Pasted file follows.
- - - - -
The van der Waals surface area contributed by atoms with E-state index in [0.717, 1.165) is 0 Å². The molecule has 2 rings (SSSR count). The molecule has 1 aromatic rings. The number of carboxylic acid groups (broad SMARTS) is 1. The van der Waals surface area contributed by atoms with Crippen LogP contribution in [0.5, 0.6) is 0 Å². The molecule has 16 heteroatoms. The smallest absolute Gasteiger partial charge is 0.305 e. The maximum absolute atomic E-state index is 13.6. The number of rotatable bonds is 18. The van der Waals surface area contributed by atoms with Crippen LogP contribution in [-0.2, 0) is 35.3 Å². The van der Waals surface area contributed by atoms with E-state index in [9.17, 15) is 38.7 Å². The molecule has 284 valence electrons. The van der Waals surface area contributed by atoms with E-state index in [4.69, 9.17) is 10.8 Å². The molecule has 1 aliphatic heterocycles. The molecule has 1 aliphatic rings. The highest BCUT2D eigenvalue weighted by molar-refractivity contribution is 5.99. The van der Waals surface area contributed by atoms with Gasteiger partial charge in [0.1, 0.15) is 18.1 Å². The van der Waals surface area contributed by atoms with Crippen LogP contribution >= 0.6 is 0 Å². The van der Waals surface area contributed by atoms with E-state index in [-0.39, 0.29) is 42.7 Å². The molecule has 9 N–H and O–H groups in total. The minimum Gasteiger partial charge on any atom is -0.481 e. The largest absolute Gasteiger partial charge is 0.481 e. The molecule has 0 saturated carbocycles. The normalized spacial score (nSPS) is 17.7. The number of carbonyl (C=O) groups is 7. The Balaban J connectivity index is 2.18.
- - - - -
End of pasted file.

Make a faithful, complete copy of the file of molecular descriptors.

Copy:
The van der Waals surface area contributed by atoms with E-state index in [0.717, 1.165) is 0 Å². The molecule has 2 rings (SSSR count). The molecule has 1 aromatic rings. The number of carboxylic acid groups (broad SMARTS) is 1. The van der Waals surface area contributed by atoms with Crippen LogP contribution in [0.5, 0.6) is 0 Å². The molecule has 16 heteroatoms. The smallest absolute Gasteiger partial charge is 0.305 e. The maximum absolute atomic E-state index is 13.6. The number of rotatable bonds is 18. The van der Waals surface area contributed by atoms with Crippen LogP contribution in [-0.2, 0) is 35.3 Å². The van der Waals surface area contributed by atoms with E-state index in [9.17, 15) is 38.7 Å². The molecule has 284 valence electrons. The van der Waals surface area contributed by atoms with E-state index in [4.69, 9.17) is 10.8 Å². The molecule has 1 aliphatic heterocycles. The molecule has 1 aliphatic rings. The highest BCUT2D eigenvalue weighted by molar-refractivity contribution is 5.99. The van der Waals surface area contributed by atoms with Gasteiger partial charge in [0.1, 0.15) is 18.1 Å². The van der Waals surface area contributed by atoms with Crippen LogP contribution >= 0.6 is 0 Å². The van der Waals surface area contributed by atoms with E-state index in [-0.39, 0.29) is 42.7 Å². The molecule has 9 N–H and O–H groups in total. The minimum Gasteiger partial charge on any atom is -0.481 e. The largest absolute Gasteiger partial charge is 0.481 e. The molecule has 0 saturated carbocycles. The normalized spacial score (nSPS) is 17.7. The number of carbonyl (C=O) groups is 7. The Balaban J connectivity index is 2.18.